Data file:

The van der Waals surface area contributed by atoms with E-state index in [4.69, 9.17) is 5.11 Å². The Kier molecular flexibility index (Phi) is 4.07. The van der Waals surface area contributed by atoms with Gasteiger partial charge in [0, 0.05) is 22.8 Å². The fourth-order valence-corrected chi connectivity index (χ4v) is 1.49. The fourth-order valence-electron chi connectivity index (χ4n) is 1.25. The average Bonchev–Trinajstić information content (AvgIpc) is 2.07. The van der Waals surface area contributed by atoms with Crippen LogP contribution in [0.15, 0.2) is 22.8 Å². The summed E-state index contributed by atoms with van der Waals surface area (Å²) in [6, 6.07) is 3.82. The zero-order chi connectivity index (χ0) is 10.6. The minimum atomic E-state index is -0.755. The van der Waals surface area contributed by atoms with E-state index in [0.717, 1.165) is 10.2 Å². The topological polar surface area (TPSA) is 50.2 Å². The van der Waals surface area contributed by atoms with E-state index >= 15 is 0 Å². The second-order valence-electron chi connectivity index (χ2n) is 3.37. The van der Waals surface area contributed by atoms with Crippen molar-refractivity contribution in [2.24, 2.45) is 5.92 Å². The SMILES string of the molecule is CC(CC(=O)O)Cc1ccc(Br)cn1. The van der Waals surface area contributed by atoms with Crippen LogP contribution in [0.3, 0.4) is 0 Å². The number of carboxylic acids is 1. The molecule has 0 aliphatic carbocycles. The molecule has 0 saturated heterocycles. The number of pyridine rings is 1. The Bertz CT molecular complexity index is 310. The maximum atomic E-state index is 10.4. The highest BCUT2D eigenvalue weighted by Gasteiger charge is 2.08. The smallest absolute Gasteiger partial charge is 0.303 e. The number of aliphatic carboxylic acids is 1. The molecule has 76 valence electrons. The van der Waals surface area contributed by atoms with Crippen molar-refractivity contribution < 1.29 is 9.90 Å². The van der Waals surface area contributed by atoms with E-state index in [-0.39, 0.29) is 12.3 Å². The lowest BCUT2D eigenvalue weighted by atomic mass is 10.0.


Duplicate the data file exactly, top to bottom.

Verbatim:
The van der Waals surface area contributed by atoms with E-state index in [4.69, 9.17) is 5.11 Å². The Kier molecular flexibility index (Phi) is 4.07. The van der Waals surface area contributed by atoms with Gasteiger partial charge in [0, 0.05) is 22.8 Å². The fourth-order valence-corrected chi connectivity index (χ4v) is 1.49. The fourth-order valence-electron chi connectivity index (χ4n) is 1.25. The average Bonchev–Trinajstić information content (AvgIpc) is 2.07. The van der Waals surface area contributed by atoms with Crippen LogP contribution in [0.15, 0.2) is 22.8 Å². The summed E-state index contributed by atoms with van der Waals surface area (Å²) in [6, 6.07) is 3.82. The zero-order chi connectivity index (χ0) is 10.6. The minimum atomic E-state index is -0.755. The van der Waals surface area contributed by atoms with E-state index in [0.717, 1.165) is 10.2 Å². The topological polar surface area (TPSA) is 50.2 Å². The van der Waals surface area contributed by atoms with E-state index >= 15 is 0 Å². The second-order valence-electron chi connectivity index (χ2n) is 3.37. The van der Waals surface area contributed by atoms with Crippen molar-refractivity contribution in [2.24, 2.45) is 5.92 Å². The SMILES string of the molecule is CC(CC(=O)O)Cc1ccc(Br)cn1. The van der Waals surface area contributed by atoms with Crippen LogP contribution in [0.3, 0.4) is 0 Å². The number of carboxylic acids is 1. The molecule has 0 aliphatic carbocycles. The molecule has 0 saturated heterocycles. The number of pyridine rings is 1. The Bertz CT molecular complexity index is 310. The maximum atomic E-state index is 10.4. The highest BCUT2D eigenvalue weighted by Gasteiger charge is 2.08. The smallest absolute Gasteiger partial charge is 0.303 e. The number of aliphatic carboxylic acids is 1. The molecule has 76 valence electrons. The van der Waals surface area contributed by atoms with Crippen molar-refractivity contribution < 1.29 is 9.90 Å². The van der Waals surface area contributed by atoms with E-state index in [-0.39, 0.29) is 12.3 Å². The lowest BCUT2D eigenvalue weighted by atomic mass is 10.0.